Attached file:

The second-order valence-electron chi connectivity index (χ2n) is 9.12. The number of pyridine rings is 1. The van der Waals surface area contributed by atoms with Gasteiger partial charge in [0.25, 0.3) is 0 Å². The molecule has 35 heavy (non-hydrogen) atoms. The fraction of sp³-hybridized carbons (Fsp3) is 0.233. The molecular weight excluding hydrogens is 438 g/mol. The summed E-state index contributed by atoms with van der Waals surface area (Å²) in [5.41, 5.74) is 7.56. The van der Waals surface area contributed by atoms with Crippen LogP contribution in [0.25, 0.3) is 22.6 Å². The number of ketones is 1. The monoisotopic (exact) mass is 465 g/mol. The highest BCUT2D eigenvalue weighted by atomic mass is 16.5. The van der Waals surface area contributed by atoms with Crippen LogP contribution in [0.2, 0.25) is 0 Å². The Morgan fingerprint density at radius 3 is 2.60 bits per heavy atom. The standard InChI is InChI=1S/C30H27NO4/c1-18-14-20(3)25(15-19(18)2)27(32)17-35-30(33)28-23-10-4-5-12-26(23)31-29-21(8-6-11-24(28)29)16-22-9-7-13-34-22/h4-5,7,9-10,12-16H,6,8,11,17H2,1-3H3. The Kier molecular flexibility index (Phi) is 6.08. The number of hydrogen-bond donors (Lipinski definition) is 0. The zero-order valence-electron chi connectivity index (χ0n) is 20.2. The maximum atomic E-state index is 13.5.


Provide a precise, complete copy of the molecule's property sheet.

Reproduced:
The second-order valence-electron chi connectivity index (χ2n) is 9.12. The number of pyridine rings is 1. The van der Waals surface area contributed by atoms with Gasteiger partial charge in [0.25, 0.3) is 0 Å². The molecule has 35 heavy (non-hydrogen) atoms. The fraction of sp³-hybridized carbons (Fsp3) is 0.233. The molecular weight excluding hydrogens is 438 g/mol. The summed E-state index contributed by atoms with van der Waals surface area (Å²) in [5.41, 5.74) is 7.56. The van der Waals surface area contributed by atoms with Crippen LogP contribution in [0.25, 0.3) is 22.6 Å². The number of ketones is 1. The monoisotopic (exact) mass is 465 g/mol. The highest BCUT2D eigenvalue weighted by atomic mass is 16.5. The van der Waals surface area contributed by atoms with Crippen LogP contribution in [0.2, 0.25) is 0 Å². The Morgan fingerprint density at radius 3 is 2.60 bits per heavy atom. The standard InChI is InChI=1S/C30H27NO4/c1-18-14-20(3)25(15-19(18)2)27(32)17-35-30(33)28-23-10-4-5-12-26(23)31-29-21(8-6-11-24(28)29)16-22-9-7-13-34-22/h4-5,7,9-10,12-16H,6,8,11,17H2,1-3H3. The Kier molecular flexibility index (Phi) is 6.08. The number of hydrogen-bond donors (Lipinski definition) is 0. The zero-order valence-electron chi connectivity index (χ0n) is 20.2. The maximum atomic E-state index is 13.5.